‘Trick or Treating’ and dressing up began in the 16th century in Ireland, Scotland, and Wales where people went door-to-door in costume asking for food in exchange for a poem or song.
Many dressed up as souls of the dead to protect themselves from spirits. It was thought this was based on the 11th century when Christians would go around asking for soul cakes (small round cakes) that were apparently to commemorate the dead.
The pagan Samhain (pronounced Sow’iin) marks the day when the spirits of the dead could mingle with the living and generally is considered a way of honouring the dead.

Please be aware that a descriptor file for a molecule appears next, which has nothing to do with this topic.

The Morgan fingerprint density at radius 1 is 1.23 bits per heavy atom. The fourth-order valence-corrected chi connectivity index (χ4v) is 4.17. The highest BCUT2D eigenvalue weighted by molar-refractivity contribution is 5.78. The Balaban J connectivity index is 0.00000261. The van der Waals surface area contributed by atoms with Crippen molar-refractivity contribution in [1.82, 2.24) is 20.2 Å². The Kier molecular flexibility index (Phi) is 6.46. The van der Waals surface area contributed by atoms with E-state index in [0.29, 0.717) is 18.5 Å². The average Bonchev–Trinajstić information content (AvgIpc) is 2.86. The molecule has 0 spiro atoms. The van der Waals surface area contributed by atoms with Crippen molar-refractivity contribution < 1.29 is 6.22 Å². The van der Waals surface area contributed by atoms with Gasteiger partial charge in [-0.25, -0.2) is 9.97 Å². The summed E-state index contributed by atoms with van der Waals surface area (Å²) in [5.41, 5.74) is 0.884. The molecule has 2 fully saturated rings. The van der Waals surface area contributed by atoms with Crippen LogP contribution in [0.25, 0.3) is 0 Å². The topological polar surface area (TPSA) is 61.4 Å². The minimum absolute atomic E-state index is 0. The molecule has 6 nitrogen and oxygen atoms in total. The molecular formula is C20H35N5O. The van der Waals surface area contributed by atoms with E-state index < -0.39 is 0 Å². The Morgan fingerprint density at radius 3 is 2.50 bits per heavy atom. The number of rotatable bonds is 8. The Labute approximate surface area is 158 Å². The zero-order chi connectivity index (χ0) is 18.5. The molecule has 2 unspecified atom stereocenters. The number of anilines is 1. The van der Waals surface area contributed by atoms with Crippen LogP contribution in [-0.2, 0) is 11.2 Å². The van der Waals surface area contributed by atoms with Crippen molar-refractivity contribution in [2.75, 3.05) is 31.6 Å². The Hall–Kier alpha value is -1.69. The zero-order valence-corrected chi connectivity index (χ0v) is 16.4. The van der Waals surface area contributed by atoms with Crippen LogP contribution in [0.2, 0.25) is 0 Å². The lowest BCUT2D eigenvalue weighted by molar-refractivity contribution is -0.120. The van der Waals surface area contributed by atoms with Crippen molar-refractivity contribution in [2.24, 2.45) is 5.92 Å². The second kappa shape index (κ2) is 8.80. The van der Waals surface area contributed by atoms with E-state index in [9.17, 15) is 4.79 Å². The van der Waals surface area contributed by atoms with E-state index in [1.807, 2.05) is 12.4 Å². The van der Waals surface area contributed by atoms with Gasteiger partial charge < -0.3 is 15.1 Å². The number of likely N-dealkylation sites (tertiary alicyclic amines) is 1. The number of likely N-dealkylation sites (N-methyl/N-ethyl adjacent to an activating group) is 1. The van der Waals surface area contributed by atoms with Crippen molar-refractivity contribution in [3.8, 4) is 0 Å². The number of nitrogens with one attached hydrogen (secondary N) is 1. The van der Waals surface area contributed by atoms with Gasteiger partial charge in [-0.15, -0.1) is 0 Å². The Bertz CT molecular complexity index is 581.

Modern trick or treating is just following along from ancient customs.
The day after Halloween is known as All Saint’s Day, thought to be the Christian’s way of combining the ‘new’ Christian religion to another ancient Pagan festival.
Jack O’Lanterns were originally carved from turnips. Originating in 16th century Ireland, there are mixed stories about what they are supposed to represent although most seem to say they are intended to ward off evil spirits.
The Druids also celebrate Halloween with bonfires from which they take a torch home to light their housefires with. This was said to protect the home from evil spirits for the coming year.